Henry Ford’s commitment to Precision Medicine began with the belief that healthcare is not one-size-fits-all, meaning each patient needs a personalized treatment plan that considers individual variability in genetics, environment and lifestyle. Precision medicine is an approach to patient care that allows doctors to select treatments that are most likely to help patients based on a genetic understanding of their disease.

“By analyzing genetic and non-genetic factors, we can gain a better understanding of how a disease forms, progresses and can be treated in a specific patient,” said Tom Mikkelsen, M.D., medical director of the Precision Medicine Program and Clinical Trials Office at Henry Ford Health System. “As of now, we can check for more than 500 genomic markers, which helps us understand the pattern of changes in a patient’s tumor cells that influence how cancer grows and spreads. I’m confident this gift will lead to advancements that provide hope for patients with even the most complex diagnoses.”

Doctors are using Precision Medicine to treat various types of cancer, including brain, lung, colon and pancreatic. It can also help with many other conditions, including cystic fibrosis, asthma, depression, heart disease, autoimmune diseases and multiple sclerosis.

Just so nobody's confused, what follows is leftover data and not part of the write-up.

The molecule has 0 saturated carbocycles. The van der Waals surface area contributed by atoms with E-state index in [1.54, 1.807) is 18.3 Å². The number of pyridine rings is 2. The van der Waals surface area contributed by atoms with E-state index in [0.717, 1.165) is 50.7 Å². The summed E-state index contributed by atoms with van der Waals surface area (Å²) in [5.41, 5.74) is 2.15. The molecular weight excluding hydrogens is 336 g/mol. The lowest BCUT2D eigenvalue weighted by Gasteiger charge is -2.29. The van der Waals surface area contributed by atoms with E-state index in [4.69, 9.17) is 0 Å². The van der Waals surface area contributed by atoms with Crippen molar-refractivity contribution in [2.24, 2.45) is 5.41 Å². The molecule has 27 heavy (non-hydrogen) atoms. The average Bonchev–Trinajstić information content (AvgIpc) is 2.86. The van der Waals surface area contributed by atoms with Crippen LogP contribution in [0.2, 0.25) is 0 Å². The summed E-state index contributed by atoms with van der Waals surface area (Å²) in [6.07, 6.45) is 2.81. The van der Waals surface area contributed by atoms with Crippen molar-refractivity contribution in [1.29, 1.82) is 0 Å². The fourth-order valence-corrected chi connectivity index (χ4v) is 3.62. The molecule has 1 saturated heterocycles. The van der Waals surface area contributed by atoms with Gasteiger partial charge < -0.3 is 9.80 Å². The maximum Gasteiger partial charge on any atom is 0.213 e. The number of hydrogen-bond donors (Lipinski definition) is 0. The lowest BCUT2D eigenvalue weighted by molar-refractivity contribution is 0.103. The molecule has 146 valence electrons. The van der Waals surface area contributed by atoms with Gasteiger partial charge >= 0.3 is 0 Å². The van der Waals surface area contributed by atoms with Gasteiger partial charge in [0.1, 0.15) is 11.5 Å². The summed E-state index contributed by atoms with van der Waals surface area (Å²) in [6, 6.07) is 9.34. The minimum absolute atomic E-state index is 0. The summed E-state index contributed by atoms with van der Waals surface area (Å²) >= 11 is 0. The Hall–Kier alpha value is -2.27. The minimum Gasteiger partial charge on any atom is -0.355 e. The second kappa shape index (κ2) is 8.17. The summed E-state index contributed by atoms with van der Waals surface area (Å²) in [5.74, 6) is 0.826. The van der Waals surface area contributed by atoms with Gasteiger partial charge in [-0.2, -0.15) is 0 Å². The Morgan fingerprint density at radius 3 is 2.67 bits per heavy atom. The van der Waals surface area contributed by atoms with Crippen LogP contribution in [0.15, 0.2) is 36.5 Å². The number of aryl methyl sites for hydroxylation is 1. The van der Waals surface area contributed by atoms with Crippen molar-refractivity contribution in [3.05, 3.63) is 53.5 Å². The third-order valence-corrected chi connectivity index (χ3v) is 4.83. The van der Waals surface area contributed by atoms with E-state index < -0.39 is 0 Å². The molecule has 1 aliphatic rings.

Neurosurgeon Steven Kalkanis, M.D., CEO of Henry Ford Medical Group and Henry Ford’s chief academic officer, along with Dr. Mikkelsen, was part of the team that treated Chris’ father a more than a decade ago and led the expansion of cancer care services across Henry Ford Health System, including the spearheading of its Precision Medicine and molecular tumor board program for all cancer types.

“Even a decade ago, our approach to treating brain cancer was Precision Medicine before anyone knew what Precision Medicine was,” Dr. Kalkanis said. “In the time since, we’ve seen a significant increase in the number of brain cancer patients who are outliving their prognoses, due in large part to clinical innovation. Our relentless pursuit of clinical breakthroughs has more momentum now than at any other point in history.”

The momentum of cancer research is energized by the support of donors like Lisa and Chris, who give with the hope that cancer will one day be eradicated.

“The support of our donors is the fuel behind our clinical innovations and the breakthroughs that are improving people’s lives,” said Mary Jane Vogt, senior vice president and chief development officer at Henry Ford Health System. “It is remarkable to work with donors who believe in a better tomorrow and the power of a unified approach to medicine.”

Chris and Lisa believe in the ability of Precision Medicine and Henry Ford Health System to achieve transformational advancements in cancer treatment.

“The team at Henry Ford is second to none,” said Chris. “We believe this gift will lead to other families having more time together, as I had with my father. Defeating cancer requires a concerted effort from everyone and we hope to make as big an impact on that goal as possible.”